Vulnerability disclosure TP-Link multiples CVEs

TP-Link TL-SG108E Easy Smart Switch CVE-2017-8074 CVE-2017-8075 CVE-2017-8076 CVE-2017-8077 CVE-2017-8078

In May 2016, I made a little assessment on my own TP-Link switch. I found several vulnerabilities so I sent a complete report to TP-Link support to warn them. They answered me very professionally and declared that these vulnerabilities are mainly due to the technical limitation of the device. Since this date, no updates have been released.

The configuration of the switch can be performed through the fat client available here: http://uk.tp-link.com/download/TL-SG108E_V1.html

configuration

The firmware released in 2014 is still the same in 2017:

configuration2

The port 80 in TCP is opened and used to upgrade the firmware. For any other configuration, ports 29808 and 29809 in UDP are used.

wireshark1

 

 

 

 

Reverse fat client

Using file, binwalk and Java Decompiler, I noticed the exe was just an archive containing the Java source code. As we can see below, the program has been developed with debugging tools inside:

fat1

Because the program has been developed in Java, we can use it using the JRE directly:

fat2

 

Dump login and password from logs

Using the command line adding the option “a” to open all log, we can extract this:

[...]
[null][2017-03-26 14:26:58][DEBUG] Token HEAD: Packet Header:[version:1,opernate code:1,error code:0,sequence number:945,length:40,flag:0,fragment offset:0,token ID:16182,mac address:60-E3-27-83-20-A4] [line -1]
[null][2017-03-26 14:26:58][DEBUG] Send Header:Packet Header:[version:1,opernate code:3,error code:0,sequence number:946,length:56,flag:0,fragment offset:0,token ID:16182,mac address:60-E3-27-83-20-A4] [line -1]
[null][2017-03-26 14:26:58][DEBUG] SEND data:TLV array list [length:2,0:[type:200, length:6, 61646d696e00]1:[type:202, length:6, 61646d696e00]] [line -1]
[null][2017-03-26 14:26:58][DEBUG] RECEIVED HEAD: Packet Header:[version:1,opernate code:4,error code:0,sequence number:946,length:36,flag:0,fragment offset:0,token ID:16182,mac address:60-E3-27-83-20-A4] [line -1]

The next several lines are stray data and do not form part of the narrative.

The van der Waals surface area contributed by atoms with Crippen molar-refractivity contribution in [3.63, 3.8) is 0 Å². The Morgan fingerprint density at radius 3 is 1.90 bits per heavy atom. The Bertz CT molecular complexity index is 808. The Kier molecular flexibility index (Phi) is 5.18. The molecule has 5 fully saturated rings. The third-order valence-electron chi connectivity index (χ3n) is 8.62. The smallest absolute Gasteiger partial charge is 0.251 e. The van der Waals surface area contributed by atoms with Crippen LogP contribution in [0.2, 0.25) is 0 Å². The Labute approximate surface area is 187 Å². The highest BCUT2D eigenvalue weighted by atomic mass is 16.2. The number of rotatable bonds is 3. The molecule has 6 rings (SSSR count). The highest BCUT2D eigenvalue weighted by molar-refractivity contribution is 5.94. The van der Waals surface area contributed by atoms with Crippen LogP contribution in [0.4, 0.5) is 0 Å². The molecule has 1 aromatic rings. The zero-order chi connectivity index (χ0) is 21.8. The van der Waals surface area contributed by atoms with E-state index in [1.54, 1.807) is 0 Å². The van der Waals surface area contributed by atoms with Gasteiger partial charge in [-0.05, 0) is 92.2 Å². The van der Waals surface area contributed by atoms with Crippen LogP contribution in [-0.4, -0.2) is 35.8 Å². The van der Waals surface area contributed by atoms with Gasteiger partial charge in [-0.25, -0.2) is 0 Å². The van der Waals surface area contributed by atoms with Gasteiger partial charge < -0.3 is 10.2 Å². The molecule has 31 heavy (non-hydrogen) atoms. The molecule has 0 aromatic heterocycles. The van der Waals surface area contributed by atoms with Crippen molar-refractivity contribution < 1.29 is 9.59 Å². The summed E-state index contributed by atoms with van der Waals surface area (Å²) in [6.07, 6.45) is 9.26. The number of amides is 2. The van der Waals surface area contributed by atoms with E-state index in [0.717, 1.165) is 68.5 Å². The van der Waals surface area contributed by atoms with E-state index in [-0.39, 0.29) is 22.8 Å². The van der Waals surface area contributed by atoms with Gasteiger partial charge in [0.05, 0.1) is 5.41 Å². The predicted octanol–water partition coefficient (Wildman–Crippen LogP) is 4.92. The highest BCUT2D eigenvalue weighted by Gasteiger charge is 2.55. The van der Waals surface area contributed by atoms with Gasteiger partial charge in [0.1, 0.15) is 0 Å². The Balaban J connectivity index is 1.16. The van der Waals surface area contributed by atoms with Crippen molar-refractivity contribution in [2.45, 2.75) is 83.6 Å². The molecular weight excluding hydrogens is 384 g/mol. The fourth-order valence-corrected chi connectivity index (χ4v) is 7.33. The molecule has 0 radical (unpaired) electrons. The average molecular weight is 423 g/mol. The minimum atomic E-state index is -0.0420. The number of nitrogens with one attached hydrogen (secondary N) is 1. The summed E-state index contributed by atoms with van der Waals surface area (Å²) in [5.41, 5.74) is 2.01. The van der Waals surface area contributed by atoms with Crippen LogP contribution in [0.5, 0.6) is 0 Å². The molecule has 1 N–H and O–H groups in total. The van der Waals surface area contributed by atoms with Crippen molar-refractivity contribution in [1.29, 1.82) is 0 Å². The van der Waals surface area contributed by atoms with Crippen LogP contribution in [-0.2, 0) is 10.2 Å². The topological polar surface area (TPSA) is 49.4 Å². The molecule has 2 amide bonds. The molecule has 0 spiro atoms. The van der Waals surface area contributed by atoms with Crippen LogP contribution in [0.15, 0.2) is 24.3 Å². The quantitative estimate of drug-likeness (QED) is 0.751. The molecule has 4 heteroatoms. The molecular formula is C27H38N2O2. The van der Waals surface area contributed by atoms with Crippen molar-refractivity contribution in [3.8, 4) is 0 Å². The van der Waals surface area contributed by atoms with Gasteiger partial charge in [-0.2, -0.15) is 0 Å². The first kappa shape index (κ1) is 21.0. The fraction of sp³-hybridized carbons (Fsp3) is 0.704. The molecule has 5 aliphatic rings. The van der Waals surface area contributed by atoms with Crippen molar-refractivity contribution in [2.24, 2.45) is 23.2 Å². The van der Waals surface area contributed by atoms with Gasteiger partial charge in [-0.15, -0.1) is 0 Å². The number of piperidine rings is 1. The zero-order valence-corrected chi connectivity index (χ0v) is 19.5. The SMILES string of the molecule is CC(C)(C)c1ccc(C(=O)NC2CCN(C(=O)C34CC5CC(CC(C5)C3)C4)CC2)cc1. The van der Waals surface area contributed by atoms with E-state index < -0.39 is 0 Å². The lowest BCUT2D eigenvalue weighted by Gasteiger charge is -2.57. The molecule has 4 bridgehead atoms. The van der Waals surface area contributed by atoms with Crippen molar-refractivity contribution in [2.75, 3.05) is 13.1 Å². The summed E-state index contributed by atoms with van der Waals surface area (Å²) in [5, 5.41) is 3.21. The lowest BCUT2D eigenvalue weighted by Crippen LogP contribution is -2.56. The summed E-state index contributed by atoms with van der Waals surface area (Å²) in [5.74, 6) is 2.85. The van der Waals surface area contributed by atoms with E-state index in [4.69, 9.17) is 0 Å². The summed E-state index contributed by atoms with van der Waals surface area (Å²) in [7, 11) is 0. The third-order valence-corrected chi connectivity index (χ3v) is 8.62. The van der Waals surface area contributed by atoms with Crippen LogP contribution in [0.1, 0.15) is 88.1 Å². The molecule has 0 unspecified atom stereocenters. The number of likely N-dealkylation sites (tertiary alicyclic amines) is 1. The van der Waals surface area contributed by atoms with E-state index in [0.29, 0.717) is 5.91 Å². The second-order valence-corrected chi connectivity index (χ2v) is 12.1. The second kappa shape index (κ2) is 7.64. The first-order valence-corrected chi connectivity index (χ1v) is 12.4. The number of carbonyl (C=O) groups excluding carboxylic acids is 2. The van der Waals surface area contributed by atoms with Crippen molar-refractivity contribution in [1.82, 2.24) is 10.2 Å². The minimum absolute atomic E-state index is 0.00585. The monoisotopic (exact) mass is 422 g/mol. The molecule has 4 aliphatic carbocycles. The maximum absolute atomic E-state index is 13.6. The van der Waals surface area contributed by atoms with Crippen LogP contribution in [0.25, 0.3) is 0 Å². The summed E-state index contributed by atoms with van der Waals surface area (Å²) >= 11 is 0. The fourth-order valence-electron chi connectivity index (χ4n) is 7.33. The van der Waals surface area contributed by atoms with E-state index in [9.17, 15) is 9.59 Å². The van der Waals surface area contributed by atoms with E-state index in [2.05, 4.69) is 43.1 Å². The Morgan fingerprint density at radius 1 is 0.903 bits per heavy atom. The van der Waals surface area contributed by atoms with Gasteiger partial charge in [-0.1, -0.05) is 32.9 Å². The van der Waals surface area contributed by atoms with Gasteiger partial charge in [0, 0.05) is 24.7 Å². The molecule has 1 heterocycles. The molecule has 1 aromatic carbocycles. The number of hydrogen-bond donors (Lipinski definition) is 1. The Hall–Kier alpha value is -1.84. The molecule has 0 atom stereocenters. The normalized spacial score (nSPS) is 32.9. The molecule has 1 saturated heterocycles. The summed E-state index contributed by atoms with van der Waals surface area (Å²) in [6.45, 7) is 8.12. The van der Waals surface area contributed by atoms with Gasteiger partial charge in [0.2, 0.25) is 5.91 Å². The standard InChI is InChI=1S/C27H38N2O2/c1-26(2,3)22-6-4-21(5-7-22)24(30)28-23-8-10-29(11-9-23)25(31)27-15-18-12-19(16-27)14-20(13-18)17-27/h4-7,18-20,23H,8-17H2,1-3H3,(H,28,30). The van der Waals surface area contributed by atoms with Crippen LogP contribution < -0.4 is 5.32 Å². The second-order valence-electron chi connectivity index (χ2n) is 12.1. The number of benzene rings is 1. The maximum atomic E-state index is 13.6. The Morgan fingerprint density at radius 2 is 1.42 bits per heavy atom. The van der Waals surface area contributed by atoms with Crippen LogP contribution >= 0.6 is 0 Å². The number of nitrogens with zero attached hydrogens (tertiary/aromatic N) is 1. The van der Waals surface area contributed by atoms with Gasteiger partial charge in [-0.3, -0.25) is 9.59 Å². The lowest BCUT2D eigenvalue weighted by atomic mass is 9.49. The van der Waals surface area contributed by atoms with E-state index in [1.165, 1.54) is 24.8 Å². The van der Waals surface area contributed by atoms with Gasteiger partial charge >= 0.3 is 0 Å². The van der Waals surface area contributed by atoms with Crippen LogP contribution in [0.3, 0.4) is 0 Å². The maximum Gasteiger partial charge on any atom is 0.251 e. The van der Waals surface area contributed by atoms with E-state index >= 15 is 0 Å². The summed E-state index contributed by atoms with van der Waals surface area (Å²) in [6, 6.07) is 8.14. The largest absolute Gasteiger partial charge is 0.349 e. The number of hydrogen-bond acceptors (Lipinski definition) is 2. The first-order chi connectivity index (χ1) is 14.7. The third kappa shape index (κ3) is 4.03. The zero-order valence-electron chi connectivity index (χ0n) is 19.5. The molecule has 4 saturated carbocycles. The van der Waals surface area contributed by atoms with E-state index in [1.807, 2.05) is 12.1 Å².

[null][2017-03-26 14:26:58][DEBUG] RECEIVED TLV: TLV array list [length:0,] [line -1]
[null][2017-03-26 14:26:58][DEBUG] Login successfully. [line -1]
[null][2017-03-26 14:26:58][DEBUG] Done! [line -1]
[...]

As you can easily guess, in the send section, data are sent encoded in hexadecimal: 61646d696e00 → admin

But in any case, a couple of lines later we can see the login and the password in clear text:

[...]
[null][2017-03-26 14:26:59][DEBUG] Switch Info:[Switch type:TL-SG108E 1.0][Switch Mac:60-E3-27-83-20-A4][Switch IP:192.168.42.1][Port Number:8][User name:admin][Password:admin] [line -1]
[null][2017-03-26 14:26:59][DEBUG] transfer: 192.168.42.2 [line -1]
[null][2017-03-26 14:26:59][DEBUG] Open Page <System Info> [line -1]
[null][2017-03-26 14:26:59][DEBUG] Done! [line -1]
[...]

 

Reverse the network communication

I just changed the “device description” of the switch to “chmod750” and dumped the network traffic in the same time. In the debug console, we have another time the login and the password but we also have the new device name in hexadecimal (63686d6f6437353000 → chmod750):

[...]
[Receive.java][2016-05-04 15:03:43][DEBUG] RECEIVED TLV: TLV array list [length:9,0:[type:1, length:10, 544c2d53473130384500]1:[type:2, length:9, 63686d6f6437353000]2:[type:3,length:6, 60e3278320a4]3:[type:7, length:31,312e312e32204275696c642032303134313031372052656c2e353037343900]4:[type:8, length:14,544c2d53473130384520312e3000]5:[type:9, length:1, 00]6:[type:4, length:4, c0a82a01]7:[type:5,length:4, ffffff00]8:[type:6, length:4, 00000000]] [line 67]
[...]

In Wireshark, let’s have a look:

wireshark2

The whole traffic is UDP and ciphered. Data sent:

5d770ae75a3d9016fb8b94c310b27de7422ba2f5d7ceaeed508f23dbc202909a591381c0464e465f27d942b5a4451b4b36054c2a7d4e92145079196c44d4c29b5427fdbdbbe56cb388e5e42a26212fb0ae79135bde12f7c082839f9abc71034916

I just investigate a little bit more the source code and I found a function called RC4. RC4 is a depreciated “ciphering” method:

rc4

With this key, the traffic previously captured has been retrieved:

rc4_2

We can see the login (admin), the password I changed (from admin to root) and the new device name (chmod750). With this knowledge, a little bit of Scapy integrating the key would be perfect if you want to decrypt on the fly.

 

Firmware upgrade

The firmware transfer and upgrade is performed through the port 80 in HTTP. The upgrade is performed through a cgi script called “httpupg.cgi” with a dangerous parameter called “cmd”:

fat3

The HTTP transfer is performed through a POST request without authentication (the red part is the user and the blue part is the switch):

Firm1

Firm2

 

Conclusion

I decided to stop the assessment at this point and to alert TP-LINK support. From my point of view, this switch is pretty interesting for the price and all its network functionalities (I will definitely continue to use it in my lab). It is really interesting to see how the product has been designed and developed. So far, these vulnerabilities have not been patched so use precaution.

 

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